The first scene of “Avengers: Infinity War” is a gut punch. Picking up just after the events of “Thor: Ragnarok,” the film opens with a frigid bang. It’s message is clear: this isn’t like any other Marvel movie. This is a film without mercy, that won’t hesitate to shake up the foundations of the MCU. In a film franchise that’s used to creating opening scenes that bombard us into monotonous submission with bright colors and explosions, it’s a welcome change of pace. In fact, much of Infinity War is a breath of fresh air from the old Marvel formula. The film has a palpable sense of dread and tension that held my attention much longer than any other superhero entry. Here is a movie that felt like it had actual stakes, where every single scene could mean life or death for these characters.
One of the most striking aspects of this film is the villain, Thanos. The purple, lumbering, gorilla-like megalomaniac has been teased many times in other movies, but I’ve always been a bit nervous about how he would actually be handled. In every scene that he appeared in, he always seemed like your generic bad guy. He’s got that deep voice, that menacing presence, that egomaniacal twinkle in his eye. In a series that’s been plagued by boring villains since day one, Thanos had every expectation of being another generic antagonist in a very long line of forgettable characters.
Thankfully, in “Infinity War,” Thanos becomes one of the most interesting MCU villains to date. For a guy who’s hell bent on genocide, he’s surprisingly sympathetic. When he explains his reasoning, you could kind of (if you squint a bit) see where he’s coming from. But what especially grounds his character is his relationship with many of the heroes. His conflicts with these characters come from a deeply personal place, making some of the actions he takes much more dramatically compelling than, say, some vaguely defined blob wanting to open “The Dark Dimension” or whatever.
In fact, one could make the argument that Thanos is the true protagonist of “Infinity War.” The other heroes of the story certainly can’t make that claim. Literally nobody has any sort of character arc, and the way the film chooses to balance their screen time is questionable at best. I figured this was an inevitability. How exactly would they be able to pull off the ensemble film to beat all ensemble films without cutting a few corners here or there? Still, fans of certain characters are guaranteed to be a little disappointed. Captain America and Black Panther, both characters who featured heavily in the film’s marketing, show up as glorified foot soldiers. Black Widow probably has a handful of lines. And Iron Man, while being a major character, doesn’t really have much to do in retrospect.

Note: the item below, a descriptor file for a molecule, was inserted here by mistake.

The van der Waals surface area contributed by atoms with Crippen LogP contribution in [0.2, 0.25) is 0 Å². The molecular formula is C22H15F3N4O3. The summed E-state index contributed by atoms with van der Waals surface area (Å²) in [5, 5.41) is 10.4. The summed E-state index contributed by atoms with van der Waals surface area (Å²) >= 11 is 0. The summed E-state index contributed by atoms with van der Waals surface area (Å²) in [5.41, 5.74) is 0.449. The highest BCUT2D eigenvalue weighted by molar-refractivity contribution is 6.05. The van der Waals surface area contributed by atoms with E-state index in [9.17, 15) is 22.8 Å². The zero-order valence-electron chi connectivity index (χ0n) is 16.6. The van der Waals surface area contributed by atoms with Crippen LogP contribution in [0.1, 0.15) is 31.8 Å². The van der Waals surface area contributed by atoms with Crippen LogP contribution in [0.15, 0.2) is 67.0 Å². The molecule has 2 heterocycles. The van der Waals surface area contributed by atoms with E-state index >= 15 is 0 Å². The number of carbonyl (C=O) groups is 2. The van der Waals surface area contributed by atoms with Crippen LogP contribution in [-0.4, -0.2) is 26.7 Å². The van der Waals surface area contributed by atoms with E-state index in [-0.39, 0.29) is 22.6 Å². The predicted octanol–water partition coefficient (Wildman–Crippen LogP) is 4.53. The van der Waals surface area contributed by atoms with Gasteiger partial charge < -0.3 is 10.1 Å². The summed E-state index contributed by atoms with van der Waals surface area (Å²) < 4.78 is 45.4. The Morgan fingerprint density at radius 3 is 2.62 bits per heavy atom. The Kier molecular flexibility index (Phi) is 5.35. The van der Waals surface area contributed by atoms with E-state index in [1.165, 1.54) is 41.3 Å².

The film is also very murky in how it deals with many of the characters’ arcs that were established in previous films. For example, Thor’s major character arc of “Ragnarok” involved him letting go of the fact that he needs his trusty hammer to survive. Iron Man’s arc in “Iron Man 3” involved him learning to give up his toy weapons in favor of pursuing more humanitarian endeavors, but that’s an arc that’s long since been forgotten. Black Widow and Hulk making googly-eyes at each other, which was never developed particularly well, feels especially thin here, as it’s basically addressed with two lines before being immediately dropped. In their desire to keep this stuffed grab bag of a plot moving as efficiently as possible, the Russos have retroactively hurt a lot of the progress these characters have made in their solo movies.
So “Infinity War” has some plot issues, but that’s basically to be expected. The film turned out much better than I originally thought it would, so it still left me pleasantly surprised, but I couldn’t really asked to revisit anytime soon. All that being said, I thought that the ending was handled very well. Without spoiling anything, it’s about as sadistic as a PG-13 family-friendly movie can be. Chances are, there are going to be some very traumatized kids (and adults) in the audience once the movie ends.
But there is a bit of a caveat to this brave storytelling choice. Throughout it all, I had this niggling feeling that a lot of what made “Infinity War” so special will be negatively revised in future films, which really dampened my viewing experience. This is one of the issues with this expanded universe experiment: individual movies lose some of their power because you implicitly understand that they’re just a small piece of a larger puzzle. You’re not really allowed to look at them as their own experiences because you’re always cognizant of all of the sequels planned ahead.
Still, as of now, “Infinity War” stands out as a giant elephant of a movie. It’s undeniably impressive and powerful, but it’s also awkward and lumbering. If anything’s going to be a microcosm for the Marvel Cinematic Universe, it’s going to be this movie. It’s crammed with so much stuff that it’s constantly on the verge of exploding. But, at the end of the day, who really cares when that stuff is so good?